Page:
What does it say about reality when the perception of how two bicycle rides, of the same distance, covered in the same time, can seem so dramatically different? On Thursday, I completed a metric half-century (50km or 31.07 miles) out into the rolling countryside North of Ipswich and, though the sky was mostly filled with dank, grey-and-dun clouds threatening snow, the occasional shafts of sunlight and eggshell blue sky, and the smell of wood smoke and wet earth, made it a life-affirming experience.
And yet, on Sunday, I did the same distance, but out towards Felixstowe, and the minutes seemed to melt away as though they thought they were seconds. Even though the ride took about the same time, it seemed to pass far more quickly. Was it because they were roads I frequently ride along during the week and I wasn't distracted so much by new sensual information?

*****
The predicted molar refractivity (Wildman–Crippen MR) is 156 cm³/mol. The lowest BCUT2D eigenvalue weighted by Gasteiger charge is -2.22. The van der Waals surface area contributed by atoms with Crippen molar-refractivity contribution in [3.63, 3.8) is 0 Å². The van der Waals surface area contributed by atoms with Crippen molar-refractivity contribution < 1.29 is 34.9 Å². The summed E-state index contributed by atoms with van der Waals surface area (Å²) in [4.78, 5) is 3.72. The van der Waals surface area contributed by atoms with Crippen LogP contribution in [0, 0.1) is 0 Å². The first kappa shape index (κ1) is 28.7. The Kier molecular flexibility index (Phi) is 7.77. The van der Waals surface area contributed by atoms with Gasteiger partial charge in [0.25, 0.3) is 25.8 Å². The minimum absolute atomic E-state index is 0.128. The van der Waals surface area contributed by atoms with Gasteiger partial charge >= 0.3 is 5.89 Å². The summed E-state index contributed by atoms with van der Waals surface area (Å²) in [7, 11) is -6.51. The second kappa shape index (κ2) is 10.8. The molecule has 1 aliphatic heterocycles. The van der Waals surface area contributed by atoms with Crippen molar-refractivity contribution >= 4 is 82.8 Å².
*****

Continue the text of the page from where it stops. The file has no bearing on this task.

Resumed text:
To my mind, it is less of a question about the why, rather that it is better to ask that if we all perceive events differently, what effect does that have? We are all connected, but do our shifting perceptions of time have a greater or less weight to our influence? Would a sentient AI robot be bored by its existence and be tempted to exercise a greater influence just to pass the time?
Questions that I may have to think about as I write my next book.
Meanwhile, ponder this transient moment – a flock of sheep out at Falkenham just about to scatter in response to my presence.
Try not to do the stupid things stupid people do.